In recent days, as I took Haku outside in the evenings to run around in the orchard, I've noticed that a couple of trees in the orchard are so heavily laden with fruit that the branches are actually sitting on the ground. Specifically, the Italian plum and one of the pear trees - the Comice - were so bowed down that I made a mental note to get out and pick some fruit as soon as possible.
Then a couple of days went by. This morning Homero told me that the plum tree had broken nearly in half.
I said "No, the big branch is just sitting on the ground, that's all."
He said "Go take a look."
The biggest branch was indeed broken. It must have happened just that day, because the leaves were still bright green and crisp. I ran for a bucket and with Homero's help, stripped off five gallons of plums from just that one broken branch in five minutes flat. We didn't even get all the plums from that branch - many of them fell on the ground and we didn't even bother to pick them up.
The plums are not quite ripe, but it doesn't matter, because I looked it up and plums ripen beautifully off the tree. In two or three days I will have a bushel (more or less) of ripe plums, not even counting those still on the tree. The still-on-the-tree plums account for at least four fifths of the total. I tried to think of something to do with five gallons of plums. Drying comes to mind, of course, but really - who likes prunes that much? And I am not much of a jam-master. If I'm going to attempt to make jam I will make blackberry jam, which we all like, rather than risking going to all the work of canning jam only to find out that nobody enjoys the end product.
That left wine.
I don't have much experience with making alcohol. Sure; a side effect of fresh cider is tepache (naturally fermented fresh juice) - and I have occasionally expanded upon wild fermentation and ventured into the alchemy of hard cider - with mixed results. But I have never set out deliberately to create "wine" which seems for some reason very serious and highbrow, even when made from an accidental glut of plums instead of fancy pedigreed grapes.
Today I went to our local home-brew store and told them what I was up to and ended up spending something over $50 in tubing, plastic airlocks, yeast, and specialized equipment. Chances are better than even that I will not produce anything drinkable by any but a late-stage alcoholic, but I'm going to try.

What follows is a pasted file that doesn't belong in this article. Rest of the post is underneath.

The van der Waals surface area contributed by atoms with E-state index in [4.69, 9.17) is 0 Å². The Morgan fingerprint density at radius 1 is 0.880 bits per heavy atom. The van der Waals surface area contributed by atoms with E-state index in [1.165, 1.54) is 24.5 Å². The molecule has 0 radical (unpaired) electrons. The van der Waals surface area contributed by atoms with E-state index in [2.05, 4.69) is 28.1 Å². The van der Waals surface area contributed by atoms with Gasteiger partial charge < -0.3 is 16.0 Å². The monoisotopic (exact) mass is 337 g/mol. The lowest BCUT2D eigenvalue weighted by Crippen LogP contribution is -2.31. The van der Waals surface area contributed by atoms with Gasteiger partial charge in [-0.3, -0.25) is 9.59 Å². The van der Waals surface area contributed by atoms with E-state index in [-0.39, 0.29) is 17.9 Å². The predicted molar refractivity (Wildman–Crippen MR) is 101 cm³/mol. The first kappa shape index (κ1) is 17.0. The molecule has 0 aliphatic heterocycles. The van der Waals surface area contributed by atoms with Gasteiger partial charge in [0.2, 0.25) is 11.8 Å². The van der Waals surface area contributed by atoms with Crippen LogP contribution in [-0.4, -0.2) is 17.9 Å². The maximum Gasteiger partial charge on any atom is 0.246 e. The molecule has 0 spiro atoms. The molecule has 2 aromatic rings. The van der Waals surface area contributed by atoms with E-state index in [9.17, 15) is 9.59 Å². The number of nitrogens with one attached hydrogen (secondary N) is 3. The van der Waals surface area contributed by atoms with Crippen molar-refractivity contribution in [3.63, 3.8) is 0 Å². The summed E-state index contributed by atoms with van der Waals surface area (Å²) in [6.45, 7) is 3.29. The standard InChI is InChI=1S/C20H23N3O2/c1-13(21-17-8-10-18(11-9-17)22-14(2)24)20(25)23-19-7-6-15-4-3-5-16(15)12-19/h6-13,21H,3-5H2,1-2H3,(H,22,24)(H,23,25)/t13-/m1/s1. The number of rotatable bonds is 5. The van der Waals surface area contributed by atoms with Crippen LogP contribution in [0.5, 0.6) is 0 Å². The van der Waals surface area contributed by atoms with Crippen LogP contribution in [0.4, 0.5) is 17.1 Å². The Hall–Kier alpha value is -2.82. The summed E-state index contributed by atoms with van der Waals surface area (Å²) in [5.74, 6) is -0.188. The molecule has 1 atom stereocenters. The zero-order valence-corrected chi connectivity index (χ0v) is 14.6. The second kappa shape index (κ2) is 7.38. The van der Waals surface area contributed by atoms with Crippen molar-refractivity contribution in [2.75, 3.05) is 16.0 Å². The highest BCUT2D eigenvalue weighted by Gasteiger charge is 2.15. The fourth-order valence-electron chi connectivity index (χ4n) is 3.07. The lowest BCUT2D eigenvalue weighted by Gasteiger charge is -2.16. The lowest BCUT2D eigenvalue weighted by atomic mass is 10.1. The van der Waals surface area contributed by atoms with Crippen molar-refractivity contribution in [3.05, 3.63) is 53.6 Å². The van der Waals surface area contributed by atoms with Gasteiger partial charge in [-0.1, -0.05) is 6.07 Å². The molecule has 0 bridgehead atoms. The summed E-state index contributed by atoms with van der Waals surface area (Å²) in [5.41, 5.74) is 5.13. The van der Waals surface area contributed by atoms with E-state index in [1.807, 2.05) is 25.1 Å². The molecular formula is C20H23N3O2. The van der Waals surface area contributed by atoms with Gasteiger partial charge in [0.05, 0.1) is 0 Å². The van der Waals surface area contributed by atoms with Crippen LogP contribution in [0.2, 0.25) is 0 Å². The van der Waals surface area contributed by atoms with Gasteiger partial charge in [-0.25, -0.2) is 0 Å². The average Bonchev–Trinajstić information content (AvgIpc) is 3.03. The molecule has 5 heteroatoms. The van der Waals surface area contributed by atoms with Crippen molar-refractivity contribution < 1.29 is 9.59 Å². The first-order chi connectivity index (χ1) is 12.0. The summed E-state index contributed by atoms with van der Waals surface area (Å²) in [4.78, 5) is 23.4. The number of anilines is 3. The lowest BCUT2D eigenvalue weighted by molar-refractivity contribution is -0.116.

The pears are a whole 'nother story.
For one thing, they mostly will not ripen on the tree and demand careful and specific post-harvest handling in order to reach peak perfection. For another thing, the time period between "peak perfection" and "post-perfection" is about fifteen minutes.
Also - The pears arrive in tsunami-sized waves. So when I try to think of something to do with the pears, I am thinking about seventy-five or eighty pears at a time, not six or eight, which would be the perfect number to make into a pie.
With that in mind, I went and bought a dozen wide-mouth quart sized canning jars. I figure I can make a few gallons of pear-sauce; hopefully mixed with blackberry if I can coerce my children into picking a few pints.
I may also try Car-dehydrating. The weather has been unrelentingly hot. It's supposed to hit 90 degrees tomorrow and stay there through the weekend. I have read that in this kind of heat, you can lay our thin slices of fruit on foil-covered trays and put them in your car. The temperature inside will reach 150-175 quite quickly. Basically, if it would kill your dog, it will dehydrate your pears.
But by far the best option is to trade some of my fruit for something else that I want more. I put out the word today over social media and within minutes had received offers to trade plums for locally caught trout; for freshly harvested green beans; and for assorted canning jars. That's neighborliness at its best.